1. re: magic
                                i
                                Idas Feb 15, 2012 12:17 PM

                                Another reason to visit the St. Lawrence! thank you Magic.

                                1. re: Idas
                                  m
                                  magic Feb 15, 2012 12:35 PM

                                  Pleasure!

                        2. re: magic
                          j
                          JennaBean Jan 31, 2012 08:51 AM

                          I'm with you on this one magic. We made a decision a few years ago to avoid mass farmed anything as much as we possibly can. Well I know I'm only one person making small choices, those choices matter much more to me than the cost or the slight difference in taste.

                          1. re: JennaBean
                            m
                            magic Jan 31, 2012 08:55 AM

                            Exactly. I'm paying more than double for a product that I honestly cannot sense a taste difference in, when compared to industro-eggs.

                            But to me, knowing that I'm supporting something that goes far beyond taste alone makes the cost worth it. For me at least.

                        3. re: Flexitarian
                          jayt90 Jan 31, 2012 02:48 PM

                          I get free run farm gate eggs for $2 per dozen, but I had to move to SW Ontario for this bounty. They are still rich and flavorful in winter, but better in spring. The hens can go out any time to get scraps, bugs, seeds, or grass. The photo is from December.
                          I encourage anyone interested to develop a farm gate itinerary on your days off.

                           
                           
                    2. c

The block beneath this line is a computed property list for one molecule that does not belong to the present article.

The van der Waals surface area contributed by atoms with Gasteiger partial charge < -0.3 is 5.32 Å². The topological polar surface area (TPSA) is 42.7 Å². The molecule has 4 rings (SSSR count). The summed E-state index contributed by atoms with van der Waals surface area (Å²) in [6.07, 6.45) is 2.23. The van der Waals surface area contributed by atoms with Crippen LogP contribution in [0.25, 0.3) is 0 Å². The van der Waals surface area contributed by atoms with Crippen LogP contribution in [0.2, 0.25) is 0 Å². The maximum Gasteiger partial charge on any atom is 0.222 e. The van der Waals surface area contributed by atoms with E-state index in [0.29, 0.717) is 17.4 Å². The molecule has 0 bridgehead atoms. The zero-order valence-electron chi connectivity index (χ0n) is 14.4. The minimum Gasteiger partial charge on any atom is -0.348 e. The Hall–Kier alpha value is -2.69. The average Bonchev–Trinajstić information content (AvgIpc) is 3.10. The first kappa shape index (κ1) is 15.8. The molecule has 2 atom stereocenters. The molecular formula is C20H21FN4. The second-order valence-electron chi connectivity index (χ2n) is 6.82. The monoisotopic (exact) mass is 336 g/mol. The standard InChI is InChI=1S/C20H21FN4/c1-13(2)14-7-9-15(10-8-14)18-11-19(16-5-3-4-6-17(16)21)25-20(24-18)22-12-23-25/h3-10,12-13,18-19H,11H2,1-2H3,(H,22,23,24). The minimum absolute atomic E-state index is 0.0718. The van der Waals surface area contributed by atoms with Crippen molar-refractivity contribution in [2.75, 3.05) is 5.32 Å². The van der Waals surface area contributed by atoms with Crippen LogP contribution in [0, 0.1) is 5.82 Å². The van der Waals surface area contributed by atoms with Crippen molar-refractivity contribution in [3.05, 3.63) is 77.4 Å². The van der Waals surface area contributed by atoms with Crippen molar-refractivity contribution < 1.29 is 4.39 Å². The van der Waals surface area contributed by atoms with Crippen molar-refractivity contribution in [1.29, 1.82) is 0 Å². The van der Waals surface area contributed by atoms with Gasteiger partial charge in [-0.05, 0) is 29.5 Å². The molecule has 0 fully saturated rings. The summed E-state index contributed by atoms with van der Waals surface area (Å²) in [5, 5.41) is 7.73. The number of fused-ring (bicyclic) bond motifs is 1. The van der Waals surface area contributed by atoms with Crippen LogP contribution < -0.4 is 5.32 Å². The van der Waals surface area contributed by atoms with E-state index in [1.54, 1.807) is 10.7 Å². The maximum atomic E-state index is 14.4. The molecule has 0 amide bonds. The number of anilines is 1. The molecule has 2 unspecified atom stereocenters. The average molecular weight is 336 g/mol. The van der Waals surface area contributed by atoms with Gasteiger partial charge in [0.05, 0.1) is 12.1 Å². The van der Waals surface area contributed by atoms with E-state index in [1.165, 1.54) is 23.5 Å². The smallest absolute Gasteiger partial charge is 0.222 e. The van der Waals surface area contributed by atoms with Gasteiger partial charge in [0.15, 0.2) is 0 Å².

crawfish Jan 20, 2012 03:41 AM

                      Culinarium?

                      http://www.culinarium.ca/

                      3 Replies
                      1. re: crawfish
                        b
                        bytepusher Jan 20, 2012 05:52 AM

                        Culinarium carries the "Small Flocks Delight" eggs, this is a cooperative started by a number of farmers in south west Ontario to pool their resources and operate a grading station so they can sell their eggs in stores and not be limited to the farm gate but I don't know if the are fully cage free.

                        1. re: bytepusher
                          f
                          Flexitarian Jan 20, 2012 06:51 AM

                          I too am interested in eggs from cage-free roaming hens. Eco-farm is a co-operative of 3 farms. Small Flocks Delight eggs are apparently from Hope Eco Farms. You could always call them to find out how the hens are raised:

                          HOPE Eco Farm (Franz Seeberger Family)
                          10737 Walker Road, Aylmer • 519-765-1031, ext.3

                          HOPE Eco Farm (Ira Stoll Family)
                          50521 Glencolin Line, Aylmer • 519-765-1031, ext.1

                          HOPE Eco Farm (Mervin Miller Family)
                          52013 Glencolin Line, Aylmer • 519-765-1031, ext. 4

                          1. re: Flexitarian
                            m
                            magic Jan 20, 2012 08:36 AM

                            I'm curious about Small Flocks as I do buy them....